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Anti-Media Monopoly Youth Federation members protested in front of the Executive Yuan, the communist regime’s headquarters in Taiwan, requesting that Premier Sean Chen come out to hear their demands as they were confronted by the police. (Chen Baizhou/The Epoch Times)
Hong Kong-based Next Media signed a contract to sell its Taiwanese news business, including both print and television companies, on the morning of Nov. 28 in Macao, according to a report by Taiwan’s Central News Agency
Consequently, many are worried that Taiwan’s media freedom may be in jeopardy. Although Next Media has a reputation for independent coverage of Taiwan’s government as well as the communist government of mainland China, some of the company’s new investors have a history of commercial interests in communist China. This is particularly true of Taiwanese businessman Tsai Eng-meng, chairman of the Want Want China Times Group, which has been cited by critics as the perfect example of encroachment by the Chinese Communist Party (CCP) into independent news media.
The shares of Next Media have been separated into print and television media. Tsai currently owns 32 percent in print and zero percent for television media.
“This is the day media freedom disappears in Taiwan,” a music fan located in Taiwan lamented on Weibo.
Four Next Media employee unions issued joint statements on Nov. 27. Starting from the second on the left on the front row are Cai Riyun, Chairman of Apple Daily Employee Union, Chen Kangyi, Chairman of Sharp Daily Employee Union, Zheng Yiping, Chairman of Next TV Employee Union, and Yang Ruchun, Chairman of Next Magazine Employee Union. (Chen Baizhou/The Epoch Times)
Netizen “Jidong Weibo”, a librarian located in the United States noted on Weibo: “There are four buyers; all are commercial or industrial tycoons in Taiwan without any direct involvement. However, these wealthy and powerful people just happen to have good relations with the Chinese Communist Party, and under their control, whether Next Media’s news business will exercise self-constraint is something to watch out for.”
The Anti-Media Monopoly Youth Federation commented on its Facebook page: “The contract to purchase Next Media has been officially signed, and the Fair Trade Commission is now the only thing preventing Want Want CEO Tsai Eng-meng from purchasing Next Media’s print news business. If Want Want acquires Apple Daily, it will take 46 percent of the market! The whole world can see that this would be a media monopoly; only the Fair Trade Commission can’t see it!”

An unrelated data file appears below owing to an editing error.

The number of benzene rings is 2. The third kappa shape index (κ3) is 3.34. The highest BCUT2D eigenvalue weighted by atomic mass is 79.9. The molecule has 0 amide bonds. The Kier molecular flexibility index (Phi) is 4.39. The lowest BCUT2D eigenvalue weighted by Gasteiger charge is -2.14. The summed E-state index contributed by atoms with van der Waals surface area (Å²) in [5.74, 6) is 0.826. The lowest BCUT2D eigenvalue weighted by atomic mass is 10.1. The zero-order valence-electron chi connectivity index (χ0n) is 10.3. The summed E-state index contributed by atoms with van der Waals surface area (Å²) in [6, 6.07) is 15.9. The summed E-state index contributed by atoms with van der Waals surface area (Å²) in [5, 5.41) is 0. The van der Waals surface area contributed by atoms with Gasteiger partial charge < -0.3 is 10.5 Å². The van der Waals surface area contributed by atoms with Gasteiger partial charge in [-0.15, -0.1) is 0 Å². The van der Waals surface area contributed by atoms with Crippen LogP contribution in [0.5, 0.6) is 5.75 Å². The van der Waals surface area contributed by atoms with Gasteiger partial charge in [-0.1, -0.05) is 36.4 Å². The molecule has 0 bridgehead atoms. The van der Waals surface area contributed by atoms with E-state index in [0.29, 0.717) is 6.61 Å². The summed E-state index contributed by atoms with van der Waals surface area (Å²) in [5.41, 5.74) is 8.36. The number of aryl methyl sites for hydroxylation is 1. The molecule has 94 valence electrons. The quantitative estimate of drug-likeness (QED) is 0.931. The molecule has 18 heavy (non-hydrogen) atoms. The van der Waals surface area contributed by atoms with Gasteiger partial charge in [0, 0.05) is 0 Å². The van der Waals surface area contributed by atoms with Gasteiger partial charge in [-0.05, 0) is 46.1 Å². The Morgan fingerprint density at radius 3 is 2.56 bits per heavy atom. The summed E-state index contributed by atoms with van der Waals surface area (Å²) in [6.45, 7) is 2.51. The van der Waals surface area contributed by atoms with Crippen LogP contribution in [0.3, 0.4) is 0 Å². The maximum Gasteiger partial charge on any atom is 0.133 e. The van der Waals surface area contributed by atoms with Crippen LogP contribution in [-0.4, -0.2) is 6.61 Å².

Under the slogan “I’m a student, I’m anti-Want Want,” more than 100 members of the Anti-Media Monopoly Youth Federation protested in front of the Executive Yuan, the communist regime’s headquarters in Taiwan, coming face-to-face with the police. They requested that Premier Sean Chen come out to hear their demands.
The Anti-Media Monopoly Youth Federation also requested that Taiwanese president Ma Ying-jeou strictly monitor the Next Media acquisition. The Next Media case has already caused strong public distrust of Ma’s administration. In fact, according to recent opinion polls, over 70 percent are dissatisfied with Ma’s administration in general.
Chairman of the Democratic Progressive Party Su Tseng-chang warned that the purchase of Next Media will have a major impact on the media environment in Taiwan, and therefore President Ma has an obligation to get involved, Apple Daily reported.
The Apple Daily Employee Union also started a protest movement lasting several days. Dozens of employees stayed overnight at the Taiwanese Apple Daily headquarters on Nov. 26. The next day, all four major employee unions of Next Media–¬Apple Daily, Next TV, Next Magazine, and Sharp Daily–issued public statements stressing that if the new Next Media investors are trying to censor negative news, or use the resultant power of the press as a bargaining chip in dealing with the CCP, “You are a disgrace of this society.” They added that money may be able to buy the brand of Next Media, but it certainly “cannot buy our souls!”